Small Business Owners with Criminal Records Sue Over Pandemic Aid Restrictions

Some small business owners with criminal records are barred from receiving pandemic aid.

Some small business owners with criminal records are barred from receiving pandemic aid. Shutterstock


Connecting state and local government leaders

Many small business owners with criminal records were shut out of the Paycheck Protection Program, which was designed to keep employees on payrolls during coronavirus lockdowns.

Sekwan Merritt is one of many small business owners who has been hit hard by the recent economic downturn. He had hoped that his Baltimore-based electrical services company, Lightning Electric, could get a loan through the Paycheck Protection Program, a federal initiative designed to help small businesses maintain payrolls during coronavirus lockdowns.

But when Merritt went to apply for the PPP, which was created under coronavirus relief legislation enacted in late March, he learned that because he is on parole for a 2012 non-violent drug conviction, he could not receive the loan he needed to keep his business afloat. He has already had to lay off one of his employees, and has borrowed more than $30,000 from family.

“It’s really tough right now,” he said. “Payroll is coming around again. A loan from the [Small Business Administration] would have been really good for me … Sometimes I don’t know how I'll make it.”

Now, Merritt is one of several small business owners with criminal convictions suing the SBA over restrictions in the PPP that bar certain people with criminal records from gaining access to pandemic aid.

The lawsuit, filed jointly by the Public Interest Law Center, ACLU, and Washington Lawyers’ Committee for Civil Rights and Urban Affairs, argues that the criminal record exclusions have exacerbated the pandemic’s disproportionate impacts on communities of color. 

Though it isn’t known how many small businesses are owned by people with criminal records, there are between 70 and 100 million Americans who have some sort of criminal record—and that group is disproportionately full of people of color, particularly Black men. Estimates produced for the lawsuit by Christopher Wildeman, a professor at Cornell University, suggest that 2% of white business owners, 15% of Black business owners, and 10% of Latino business owners have been incarcerated at some point.

Additionally, the lawsuit claims that the SBA acted unlawfully by implementing an “arbitrary and capricious” rule restricting those with criminal records when such a stipulation was not spelled out by Congress. In implementing new restrictions for the PPP loans, the lawsuit claims that the SBA took “Congress’s straightforward mandate to administer the PPP to sustain small businesses—and the workers they employ—and added unnecessary, confusing, inconsistent, unexplained, and shifting exclusions of small-business owners who have had contact with the criminal-legal system.”

The SBA declined a request for comment, saying they do not discuss pending litigation—but the SBA has said that they imported requirements for the PPP from a different loan program that excludes small business owners who are on probation, parole, or currently facing charges. Additional restrictions—such as a categorical ban on anyone convicted of a felony in the past year—seem to be new, however.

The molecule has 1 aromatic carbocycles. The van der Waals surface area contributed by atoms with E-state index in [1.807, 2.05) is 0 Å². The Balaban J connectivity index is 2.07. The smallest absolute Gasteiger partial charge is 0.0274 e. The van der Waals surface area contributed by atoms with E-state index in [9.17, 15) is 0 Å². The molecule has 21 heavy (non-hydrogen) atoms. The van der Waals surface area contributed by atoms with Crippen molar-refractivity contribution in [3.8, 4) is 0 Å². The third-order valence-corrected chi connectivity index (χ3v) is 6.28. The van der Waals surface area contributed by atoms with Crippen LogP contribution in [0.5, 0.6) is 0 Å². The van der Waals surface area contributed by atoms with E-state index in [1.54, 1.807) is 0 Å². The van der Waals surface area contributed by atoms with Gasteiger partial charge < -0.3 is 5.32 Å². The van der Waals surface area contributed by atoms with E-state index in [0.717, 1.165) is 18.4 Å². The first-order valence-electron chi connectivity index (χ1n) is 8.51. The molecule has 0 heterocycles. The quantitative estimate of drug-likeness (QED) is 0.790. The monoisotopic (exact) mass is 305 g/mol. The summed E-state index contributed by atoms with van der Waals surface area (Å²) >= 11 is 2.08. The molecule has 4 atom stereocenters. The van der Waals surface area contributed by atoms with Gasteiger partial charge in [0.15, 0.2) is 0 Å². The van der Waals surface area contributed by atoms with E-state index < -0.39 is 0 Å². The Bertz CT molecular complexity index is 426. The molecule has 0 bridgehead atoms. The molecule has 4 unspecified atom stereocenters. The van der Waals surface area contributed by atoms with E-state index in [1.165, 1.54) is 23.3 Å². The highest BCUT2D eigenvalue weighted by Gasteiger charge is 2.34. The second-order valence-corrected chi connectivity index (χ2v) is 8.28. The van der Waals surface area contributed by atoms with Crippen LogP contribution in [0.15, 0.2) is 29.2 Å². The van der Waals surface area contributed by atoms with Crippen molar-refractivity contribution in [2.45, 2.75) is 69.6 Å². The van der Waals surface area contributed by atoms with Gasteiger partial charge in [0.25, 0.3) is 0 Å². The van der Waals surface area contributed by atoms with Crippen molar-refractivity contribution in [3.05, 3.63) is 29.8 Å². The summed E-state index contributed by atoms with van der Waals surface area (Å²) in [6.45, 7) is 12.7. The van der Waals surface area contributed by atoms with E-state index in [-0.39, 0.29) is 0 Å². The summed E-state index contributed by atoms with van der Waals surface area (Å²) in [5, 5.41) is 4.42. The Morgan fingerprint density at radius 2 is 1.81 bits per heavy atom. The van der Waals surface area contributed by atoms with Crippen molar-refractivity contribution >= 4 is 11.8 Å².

Claudia De Palma, a staff attorney for the Public Interest Law Center, said that the restrictions on business owners with criminal records goes against the very purpose of the CARES Act to “[keep] American workers paid and employed.”

“These loans are supposed to keep people afloat,” she said. “It's contrary to that purpose to start excluding categories of operating businesses that are paying people and putting money in the economy. It isn’t rational.”

The lawsuit also takes aim at the SBA’s communication around the rules regarding criminal records, which have changed multiple times. Originally, the SBA banned business owners with current charges or those with felony convictions in the past seven years. A few days later, the PPP application asked for a more comprehensive criminal history, including any time spent on probation prior to a felony verdict, even if the individual eventually wasn’t convicted. The rules have since changed several more times, and now restrict anyone with a felony conviction in the past year, anyone with a conviction for a financial crime in the past five years, people on parole and probation (including those on probation pre-judgment), and those with pending charges.

De Palma said that many of those changes were made without notice or explanation, meaning some small business owners were left questioning their eligibility throughout the application process, and others gave up entirely. “Those changes were hard even for a team of lawyers to sort through, let alone business owners,” she said. 

The lawsuit asks for a three-week extension to the PPP application deadline, from June 30 to July 21. According to the latest reported numbers, the program still has roughly $120 billion to distribute to small businesses.

Merritt would like to receive some of that money—not just for his business and employees, but so that he can be a role model for his community. He founded his business shortly after he returned home from prison in 2017, and has since made it a point to hire other formerly incarcerated people so that they have a chance to rebuild their lives. “I think, as a society, we should promote these positive examples of change,” he said. “If you're restricting me from being an entrepreneur, what examples do people have to look at for change? Even beyond the PPP … we as a society need to have a vested interest in people’s rehabilitation. It's in the best interest of everyone.”